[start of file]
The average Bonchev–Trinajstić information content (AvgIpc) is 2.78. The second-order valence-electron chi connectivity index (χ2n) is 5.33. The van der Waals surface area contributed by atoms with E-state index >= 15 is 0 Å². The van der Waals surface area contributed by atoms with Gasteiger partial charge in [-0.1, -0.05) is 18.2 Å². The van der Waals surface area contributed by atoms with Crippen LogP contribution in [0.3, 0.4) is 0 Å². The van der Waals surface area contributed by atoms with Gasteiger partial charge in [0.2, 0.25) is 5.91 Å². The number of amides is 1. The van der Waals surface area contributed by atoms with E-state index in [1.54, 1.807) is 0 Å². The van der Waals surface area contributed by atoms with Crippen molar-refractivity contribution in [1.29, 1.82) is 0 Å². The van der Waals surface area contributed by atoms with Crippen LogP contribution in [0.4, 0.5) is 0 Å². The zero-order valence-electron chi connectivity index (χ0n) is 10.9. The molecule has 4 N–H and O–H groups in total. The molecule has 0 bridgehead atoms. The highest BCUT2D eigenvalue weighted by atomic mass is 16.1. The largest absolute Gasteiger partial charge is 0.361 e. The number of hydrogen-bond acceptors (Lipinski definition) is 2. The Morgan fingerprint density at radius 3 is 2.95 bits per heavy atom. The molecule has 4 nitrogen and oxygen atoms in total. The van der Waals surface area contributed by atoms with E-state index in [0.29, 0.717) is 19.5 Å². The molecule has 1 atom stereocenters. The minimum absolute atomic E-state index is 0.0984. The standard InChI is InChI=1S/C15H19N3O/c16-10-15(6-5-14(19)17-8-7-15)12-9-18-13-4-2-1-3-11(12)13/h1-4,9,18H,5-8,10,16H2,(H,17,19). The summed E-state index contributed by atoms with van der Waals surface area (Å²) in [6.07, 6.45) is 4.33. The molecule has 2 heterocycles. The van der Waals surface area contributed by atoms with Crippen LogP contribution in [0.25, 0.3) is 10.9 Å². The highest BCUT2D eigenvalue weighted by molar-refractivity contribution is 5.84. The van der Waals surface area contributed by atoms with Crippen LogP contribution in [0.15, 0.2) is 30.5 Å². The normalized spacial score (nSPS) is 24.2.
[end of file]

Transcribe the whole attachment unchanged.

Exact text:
The average Bonchev–Trinajstić information content (AvgIpc) is 2.78. The second-order valence-electron chi connectivity index (χ2n) is 5.33. The van der Waals surface area contributed by atoms with E-state index >= 15 is 0 Å². The van der Waals surface area contributed by atoms with Gasteiger partial charge in [-0.1, -0.05) is 18.2 Å². The van der Waals surface area contributed by atoms with Crippen LogP contribution in [0.3, 0.4) is 0 Å². The van der Waals surface area contributed by atoms with Gasteiger partial charge in [0.2, 0.25) is 5.91 Å². The number of amides is 1. The van der Waals surface area contributed by atoms with E-state index in [1.54, 1.807) is 0 Å². The van der Waals surface area contributed by atoms with Crippen molar-refractivity contribution in [1.29, 1.82) is 0 Å². The van der Waals surface area contributed by atoms with Crippen LogP contribution in [0.4, 0.5) is 0 Å². The zero-order valence-electron chi connectivity index (χ0n) is 10.9. The molecule has 4 N–H and O–H groups in total. The molecule has 0 bridgehead atoms. The highest BCUT2D eigenvalue weighted by atomic mass is 16.1. The largest absolute Gasteiger partial charge is 0.361 e. The number of hydrogen-bond acceptors (Lipinski definition) is 2. The Morgan fingerprint density at radius 3 is 2.95 bits per heavy atom. The molecule has 4 nitrogen and oxygen atoms in total. The van der Waals surface area contributed by atoms with E-state index in [0.29, 0.717) is 19.5 Å². The molecule has 1 atom stereocenters. The minimum absolute atomic E-state index is 0.0984. The standard InChI is InChI=1S/C15H19N3O/c16-10-15(6-5-14(19)17-8-7-15)12-9-18-13-4-2-1-3-11(12)13/h1-4,9,18H,5-8,10,16H2,(H,17,19). The summed E-state index contributed by atoms with van der Waals surface area (Å²) in [6.07, 6.45) is 4.33. The molecule has 2 heterocycles. The van der Waals surface area contributed by atoms with Crippen LogP contribution in [0.25, 0.3) is 10.9 Å². The highest BCUT2D eigenvalue weighted by molar-refractivity contribution is 5.84. The van der Waals surface area contributed by atoms with Crippen LogP contribution in [0.15, 0.2) is 30.5 Å². The normalized spacial score (nSPS) is 24.2.